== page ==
16/08/2015 13:26 BST | Updated 16/08/2016 06:12 BST

Triple Amputee Ex-Marine Had To 'Beg, Borrow And Steal' To Get Care

A former Royal Marine who lost three limbs in Afghanistan said he had to "beg, borrow and steal" to get the care he needed amid calls for a major shake-up of health services offered to amputee veterans.

Mark Ormrod said having to beg charities for money had caused more distress than the physical injuries he suffered after stepping on an improvised explosive device (IED) in Helmand on Christmas Eve 2007.

His account is detailed in a report written by Jon White, a former captain in the Royal Marines, which has urged ministers to overhaul the way the NHS and Ministry of Defence (MoD) care for amputee troops and veterans.

Mr White, 32, who is also a triple amputee after stepping on an IED in Afghanistan in 2010, has called for NHS funding to be transferred to the MoD to allow the most severely injured veterans to have prosthetic limbs fitted at a world-leading clinic in America.

Mr Ormrod, who became the UK's first triple amputee from Afghanistan after losing his legs and his right arm, had to raise more than £140,000 for artificial limbs and sockets to be fitted by experts at the Hanger Clinic in Oklahoma City.

He said: "I still continue to beg, borrow and steal to get the care and equipment that I need. It is a source of extreme stress and anxiety for me, my wife and my children, who all depend on me.

"Having to beg charities for money hurts my pride and makes me feel that my sacrifice for this country wasn't worthwhile. To have to go through this after having given so much is painful and is actually more a cause of distress than the actual injuries themselves."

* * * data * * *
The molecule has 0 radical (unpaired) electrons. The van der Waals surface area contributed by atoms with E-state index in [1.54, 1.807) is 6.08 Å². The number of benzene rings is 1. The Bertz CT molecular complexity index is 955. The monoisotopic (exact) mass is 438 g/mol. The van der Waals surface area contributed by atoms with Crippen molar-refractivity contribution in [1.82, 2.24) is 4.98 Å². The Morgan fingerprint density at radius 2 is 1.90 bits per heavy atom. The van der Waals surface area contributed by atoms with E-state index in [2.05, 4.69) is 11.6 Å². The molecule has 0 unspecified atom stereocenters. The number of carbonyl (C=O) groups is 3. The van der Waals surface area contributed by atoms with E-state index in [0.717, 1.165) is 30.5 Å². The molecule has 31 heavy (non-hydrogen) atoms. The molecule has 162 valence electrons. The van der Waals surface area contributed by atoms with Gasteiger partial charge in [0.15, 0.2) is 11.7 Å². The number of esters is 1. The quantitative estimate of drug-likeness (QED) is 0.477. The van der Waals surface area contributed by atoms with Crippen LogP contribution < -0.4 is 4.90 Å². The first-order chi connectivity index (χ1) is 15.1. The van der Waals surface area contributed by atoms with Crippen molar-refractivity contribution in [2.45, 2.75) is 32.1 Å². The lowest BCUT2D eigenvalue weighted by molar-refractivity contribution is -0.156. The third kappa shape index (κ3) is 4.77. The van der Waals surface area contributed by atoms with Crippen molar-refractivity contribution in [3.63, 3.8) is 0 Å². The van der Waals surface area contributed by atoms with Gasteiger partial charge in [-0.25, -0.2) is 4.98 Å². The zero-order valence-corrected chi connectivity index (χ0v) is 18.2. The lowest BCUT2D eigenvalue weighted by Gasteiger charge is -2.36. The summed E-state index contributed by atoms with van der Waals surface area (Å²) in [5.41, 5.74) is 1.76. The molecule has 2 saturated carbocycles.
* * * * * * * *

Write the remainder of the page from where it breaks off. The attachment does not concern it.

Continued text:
Mr Ormrod, 31, said he found his treatment in the US involved people who "live, eat and breathe prosthetics".

"They do not have a 9-5 attitude like I have experienced in the UK," he said.

About 160 veterans have suffered above-knee amputations, including 116 who are also missing part of their second leg.

Mr White's report claims some wounded servicemen find themselves in a state of "perpetual interventions" as clinicians experiment unsuccessfully with their care.

"Not only is this expensive, but it is both physically and psychologically harmful for the patients," the report states. "Sub-optimal prosthetic care is tantamount to physical abuse, literally physically wounding patients."

The report, which has been commissioned by Blesma, a charity for amputee veterans, also calls for servicemen and women who have left the armed forces to continue to receive care at the military's specialist rehabilitation centre at Headley Court, Surrey.

Mr White said: "The NHS and its staff do their best for the cohort of 160 operationally-wounded men, but it was not set up to cope with such complex injuries and recovery profiles.

"These are young, fit, determined former forces personnel with huge potential for society yet they can experience daily frustration, delay and complications on a needlessly lengthy medical journey."

Blesma chief executive Barry Le Grys said: "We have been concerned for some time that NHS services were patchy and that veterans had, at times, a tough job navigating their way through the system with the delays and frustrations adding to the difficult physical and psychological task of rehabilitation.

"This is the first report of its kind because it gets to the root of the problems and tells some harsh truths about how we are dealing with veterans."

The White Report has been delivered to Government and health service chiefs.